Our home office is being remodeled this week, so we moved our office temporarily to a location without network access. Rather than run a long ethernet cable across the house, I figured I could use our “Airport Express”:http://apple.com/airportexpress to make a “bridge” to the wireless access point (a Linksys WRT54G) to network all our WiFi-incapable office computers. It turns out I can, but it took me a few hours to get it working. “This blog”:http://weblogs.java.net/blog/inder/archive/2004/10/using_airport_e_1.html was very helpful, but it left out one important point: you have to tell the WRT54G the MAC address of the Airport Express so that the Airport Express can connect to it. Not knowing anything about WDS, I fiddled enough with it to get it working.
To do it, you go to the Wireless > WDS page (OK the always-present unnecessary warning about WDS and AP mode), set the dropdown to “LAN” and enter the Airport Express’ MAC address in the boxes (it’s printed on the underside of the Airport Express). Do that, and the light should turn green and you’re connected wirelessly.
Then I just plugged an ethernet cable into the Airport Express’ ethernet port and my WiFi-less desktop is networked again. The Airport Express is very handy. And to think that this isn’t one of the Airport Express’ selling points.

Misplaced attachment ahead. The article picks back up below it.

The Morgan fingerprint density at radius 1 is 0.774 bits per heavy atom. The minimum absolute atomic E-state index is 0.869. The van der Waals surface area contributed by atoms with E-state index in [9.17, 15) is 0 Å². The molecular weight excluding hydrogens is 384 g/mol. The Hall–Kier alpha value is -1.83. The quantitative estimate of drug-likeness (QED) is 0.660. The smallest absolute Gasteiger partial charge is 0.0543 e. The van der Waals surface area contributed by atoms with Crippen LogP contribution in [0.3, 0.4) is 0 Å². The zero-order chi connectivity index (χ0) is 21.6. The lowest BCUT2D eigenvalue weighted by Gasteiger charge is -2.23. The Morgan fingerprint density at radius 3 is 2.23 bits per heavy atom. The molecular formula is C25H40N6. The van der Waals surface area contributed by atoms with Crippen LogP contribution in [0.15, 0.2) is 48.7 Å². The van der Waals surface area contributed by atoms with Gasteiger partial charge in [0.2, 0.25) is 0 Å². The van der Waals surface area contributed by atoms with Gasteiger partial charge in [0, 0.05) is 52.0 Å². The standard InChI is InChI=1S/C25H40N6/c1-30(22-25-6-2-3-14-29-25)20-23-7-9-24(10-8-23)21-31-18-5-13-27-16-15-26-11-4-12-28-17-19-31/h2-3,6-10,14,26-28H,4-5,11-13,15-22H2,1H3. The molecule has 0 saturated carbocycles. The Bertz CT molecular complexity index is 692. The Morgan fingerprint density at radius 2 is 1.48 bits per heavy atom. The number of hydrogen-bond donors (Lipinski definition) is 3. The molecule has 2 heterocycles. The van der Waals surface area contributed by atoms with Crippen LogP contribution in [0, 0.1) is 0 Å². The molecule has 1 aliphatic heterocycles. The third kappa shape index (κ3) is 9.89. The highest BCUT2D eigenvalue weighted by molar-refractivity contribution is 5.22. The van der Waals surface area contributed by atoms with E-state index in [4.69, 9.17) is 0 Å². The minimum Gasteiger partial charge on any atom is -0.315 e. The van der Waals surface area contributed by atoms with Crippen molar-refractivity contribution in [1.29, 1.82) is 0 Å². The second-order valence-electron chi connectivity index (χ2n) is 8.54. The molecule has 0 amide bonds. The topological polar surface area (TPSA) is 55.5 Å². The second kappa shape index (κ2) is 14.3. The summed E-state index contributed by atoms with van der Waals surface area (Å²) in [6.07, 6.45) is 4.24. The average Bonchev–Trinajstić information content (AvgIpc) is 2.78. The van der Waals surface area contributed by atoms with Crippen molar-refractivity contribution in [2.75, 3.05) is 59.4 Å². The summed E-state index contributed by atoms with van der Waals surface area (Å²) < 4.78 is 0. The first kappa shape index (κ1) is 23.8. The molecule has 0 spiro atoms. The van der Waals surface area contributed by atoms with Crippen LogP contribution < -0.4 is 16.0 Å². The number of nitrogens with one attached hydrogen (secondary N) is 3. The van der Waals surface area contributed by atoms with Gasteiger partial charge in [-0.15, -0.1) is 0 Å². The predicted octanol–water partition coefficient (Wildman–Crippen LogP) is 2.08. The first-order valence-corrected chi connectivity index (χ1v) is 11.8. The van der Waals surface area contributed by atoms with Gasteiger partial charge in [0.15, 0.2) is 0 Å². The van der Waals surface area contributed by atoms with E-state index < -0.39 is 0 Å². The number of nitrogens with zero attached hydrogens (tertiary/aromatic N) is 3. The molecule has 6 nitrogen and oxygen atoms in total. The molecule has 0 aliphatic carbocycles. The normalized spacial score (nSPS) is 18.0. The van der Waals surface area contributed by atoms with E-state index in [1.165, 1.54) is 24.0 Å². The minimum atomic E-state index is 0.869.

And, as a plus, it forced me to finally install the Sveasoft open source firmware on the WRT54G, which gives me lots of cool toys on the WRT54G. The WRT54G is an amazing device. Its stock self alone is wonderful: a WiFi access point, router and 4-port switch for $70 is great. But with “Sveasoft’s firmware”:http://www.linksysinfo.org/modules.php?name=Downloads&d_op=viewdownload&cid=8 for it, I can now SSH to it and treat it like a regular linux box, syslog its log to one of our linux servers, telnet to it, update its time against an NTP server, throttle its bandwidth to provide better quality of service for specific services, administer it remotely over HTTPS, run crond, run a tftp server and more. But best of all, I can make it a VPN server. All this for $70! A commercial product would cost hundreds or thousands. This is the power of commodity hardware and a commodity OS.